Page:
• Don’t overdo it. Going a bit heavy-handed on the purple products can give your hair a slightly bluish tinge. If this happens, simply wash hair again—these pigments aren’t permanent and will fade out.
• Do use colorless or white/clear products on your hair moving forward. Heavily tinted products can stain bleached strands.
• Do a deep-conditioning treatment after, if you can. Purple shampoo can be a bit drying on hair—which is why we recommend using it in tandem with a conditioner. Be sure to apply a moisturizing mask afterwards. Also, limit using toning shampoo to, at the most, once or twice a week, as it can dry hair out if used too often.
• Do a double-cleanse, if your strands can take it. Just make sure your strands are healthy enough for this and as always, get conditioner-happy afterwards. We like alternating Bed Head by TIGI Dumb Blonde Shampoo, which is pH-balanced and infused with keratin and milk proteins to reconstruct processed strands, with Bed Head by TIGI Dumb Blonde Purple Toning Shampoo, which then counteracts any brassiness.
How to Use Purple Shampoo for Brunette Hair
Purple Shampoo for Brunettes
The main purpose of purple shampoo is to banish brassiness and to neutralize yellow hues in blonde hair. So, if you’re a brunette with light colored highlights, blonde ombré or a balayage that’s on the brassy, ashy or yellowish end of the spectrum, incorporate a purple shampoo into your hair color maintenance routine.
To color correct brassy tones, apply purple shampoo to your hair and leave on for up to 10 minutes, then rinse. Use as part of your usual color-care routine to maintain your beautiful brunette hue!
How to Use Purple Shampoo to Tone Blonde Hair
1. Dose yourself.
Start strong. Try using your purple shampoo every other day to get rid of all that initial brassiness. Ease off once you feel like you’re getting too ashy or if your hair takes on a bluish or violet tinge. After that, dose down by switching to perhaps twice or even twice a week.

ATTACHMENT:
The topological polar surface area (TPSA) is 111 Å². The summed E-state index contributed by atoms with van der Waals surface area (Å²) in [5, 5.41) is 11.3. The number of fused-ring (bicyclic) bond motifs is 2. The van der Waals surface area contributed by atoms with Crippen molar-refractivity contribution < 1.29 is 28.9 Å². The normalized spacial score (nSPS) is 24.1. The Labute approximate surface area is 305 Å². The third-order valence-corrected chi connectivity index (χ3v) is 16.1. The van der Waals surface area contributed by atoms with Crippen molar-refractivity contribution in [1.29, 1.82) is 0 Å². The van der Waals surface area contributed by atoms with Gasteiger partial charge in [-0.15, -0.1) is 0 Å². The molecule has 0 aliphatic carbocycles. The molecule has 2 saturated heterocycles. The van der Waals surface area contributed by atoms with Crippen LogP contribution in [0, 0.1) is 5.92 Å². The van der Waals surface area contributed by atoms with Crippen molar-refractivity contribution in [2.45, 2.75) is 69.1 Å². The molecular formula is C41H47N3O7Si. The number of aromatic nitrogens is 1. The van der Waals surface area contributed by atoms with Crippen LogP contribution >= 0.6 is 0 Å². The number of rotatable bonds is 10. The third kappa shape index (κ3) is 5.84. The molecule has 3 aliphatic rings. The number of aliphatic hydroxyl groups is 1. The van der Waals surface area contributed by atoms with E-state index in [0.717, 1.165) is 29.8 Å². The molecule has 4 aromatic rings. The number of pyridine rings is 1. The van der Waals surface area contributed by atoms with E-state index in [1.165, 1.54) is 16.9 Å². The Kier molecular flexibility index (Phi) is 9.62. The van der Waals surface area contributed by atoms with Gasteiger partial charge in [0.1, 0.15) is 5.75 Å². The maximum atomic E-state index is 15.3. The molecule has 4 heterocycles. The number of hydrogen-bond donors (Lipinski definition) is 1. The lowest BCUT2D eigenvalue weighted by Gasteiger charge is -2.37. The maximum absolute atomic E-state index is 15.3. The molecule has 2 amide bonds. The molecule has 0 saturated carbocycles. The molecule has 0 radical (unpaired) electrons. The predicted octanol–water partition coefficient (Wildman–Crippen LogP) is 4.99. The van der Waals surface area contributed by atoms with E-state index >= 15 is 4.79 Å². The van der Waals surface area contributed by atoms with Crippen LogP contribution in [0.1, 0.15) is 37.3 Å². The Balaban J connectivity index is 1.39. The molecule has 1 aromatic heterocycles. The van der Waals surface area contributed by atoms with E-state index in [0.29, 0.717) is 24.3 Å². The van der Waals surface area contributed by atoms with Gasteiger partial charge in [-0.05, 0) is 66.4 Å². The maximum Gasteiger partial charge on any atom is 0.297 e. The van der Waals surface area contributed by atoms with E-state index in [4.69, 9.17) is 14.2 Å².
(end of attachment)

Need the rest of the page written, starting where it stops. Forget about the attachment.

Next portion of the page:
2. Prioritize your roots.
The ends of your hair tend to be the most damaged and porous bits, so they’ll definitely absorb more toner quicker than the roots. To ensure an even toning experience, concentrate your purple shampoo on the roots and leave it on longer in this area. Run it through the lengths and ends only a minute or two before you need to rinse off.
3. Be patient.
For hair that needs more toning and neutralizing, you’ll need your purple shampoo to tone for longer than usual. Try five to 10 minutes, instead of your regular 2 to 3. Rinse well, and if you find your color needs a bit more of a push, follow up with purple conditioner. In most cases, a non-purple conditioner can also help moisturize safely.
4. Focus on your highlights.
Those with brown hair with highlights or even an ombré can also benefit from using a purple shampoo to tone at home. Concentrate the product on the lengths of highlighted hair versus your darker base for best results.
Now you know how to use a purple shampoo to take care of your desired color, there’s no excuse for brassy tone anymore. Remember, your first line of defense is a good hair care routine!